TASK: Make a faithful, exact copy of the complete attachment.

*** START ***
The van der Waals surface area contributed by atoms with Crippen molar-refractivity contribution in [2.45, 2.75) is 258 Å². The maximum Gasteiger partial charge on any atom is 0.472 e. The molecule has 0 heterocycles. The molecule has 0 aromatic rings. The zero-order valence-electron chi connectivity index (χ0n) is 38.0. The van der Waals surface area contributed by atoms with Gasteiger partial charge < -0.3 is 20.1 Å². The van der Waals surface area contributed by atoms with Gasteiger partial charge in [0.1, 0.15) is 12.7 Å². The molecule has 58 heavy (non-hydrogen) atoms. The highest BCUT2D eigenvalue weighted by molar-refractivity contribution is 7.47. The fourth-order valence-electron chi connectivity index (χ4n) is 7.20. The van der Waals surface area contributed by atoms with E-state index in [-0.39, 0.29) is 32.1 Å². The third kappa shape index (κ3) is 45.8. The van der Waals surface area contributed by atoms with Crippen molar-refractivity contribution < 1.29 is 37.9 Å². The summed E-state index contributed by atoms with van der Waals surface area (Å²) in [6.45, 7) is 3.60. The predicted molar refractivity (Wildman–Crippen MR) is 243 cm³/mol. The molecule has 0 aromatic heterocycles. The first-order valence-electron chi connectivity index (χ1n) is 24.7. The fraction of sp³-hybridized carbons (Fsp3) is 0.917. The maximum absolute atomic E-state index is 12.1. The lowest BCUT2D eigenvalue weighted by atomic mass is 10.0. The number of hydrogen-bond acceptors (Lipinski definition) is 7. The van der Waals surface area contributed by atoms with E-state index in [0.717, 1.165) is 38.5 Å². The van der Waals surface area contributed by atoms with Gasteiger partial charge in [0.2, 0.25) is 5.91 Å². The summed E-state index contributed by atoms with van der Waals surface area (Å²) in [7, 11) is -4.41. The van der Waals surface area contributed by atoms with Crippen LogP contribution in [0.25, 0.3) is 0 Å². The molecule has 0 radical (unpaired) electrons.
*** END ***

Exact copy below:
The van der Waals surface area contributed by atoms with Crippen molar-refractivity contribution in [2.45, 2.75) is 258 Å². The maximum Gasteiger partial charge on any atom is 0.472 e. The molecule has 0 heterocycles. The molecule has 0 aromatic rings. The zero-order valence-electron chi connectivity index (χ0n) is 38.0. The van der Waals surface area contributed by atoms with Gasteiger partial charge < -0.3 is 20.1 Å². The van der Waals surface area contributed by atoms with Gasteiger partial charge in [0.1, 0.15) is 12.7 Å². The molecule has 58 heavy (non-hydrogen) atoms. The highest BCUT2D eigenvalue weighted by molar-refractivity contribution is 7.47. The fourth-order valence-electron chi connectivity index (χ4n) is 7.20. The van der Waals surface area contributed by atoms with E-state index in [-0.39, 0.29) is 32.1 Å². The third kappa shape index (κ3) is 45.8. The van der Waals surface area contributed by atoms with Crippen molar-refractivity contribution < 1.29 is 37.9 Å². The summed E-state index contributed by atoms with van der Waals surface area (Å²) in [6.45, 7) is 3.60. The predicted molar refractivity (Wildman–Crippen MR) is 243 cm³/mol. The molecule has 0 aromatic heterocycles. The first-order valence-electron chi connectivity index (χ1n) is 24.7. The fraction of sp³-hybridized carbons (Fsp3) is 0.917. The maximum absolute atomic E-state index is 12.1. The lowest BCUT2D eigenvalue weighted by atomic mass is 10.0. The number of hydrogen-bond acceptors (Lipinski definition) is 7. The van der Waals surface area contributed by atoms with E-state index in [0.717, 1.165) is 38.5 Å². The van der Waals surface area contributed by atoms with Gasteiger partial charge in [0.2, 0.25) is 5.91 Å². The summed E-state index contributed by atoms with van der Waals surface area (Å²) in [7, 11) is -4.41. The van der Waals surface area contributed by atoms with Crippen LogP contribution in [0.25, 0.3) is 0 Å². The molecule has 0 radical (unpaired) electrons.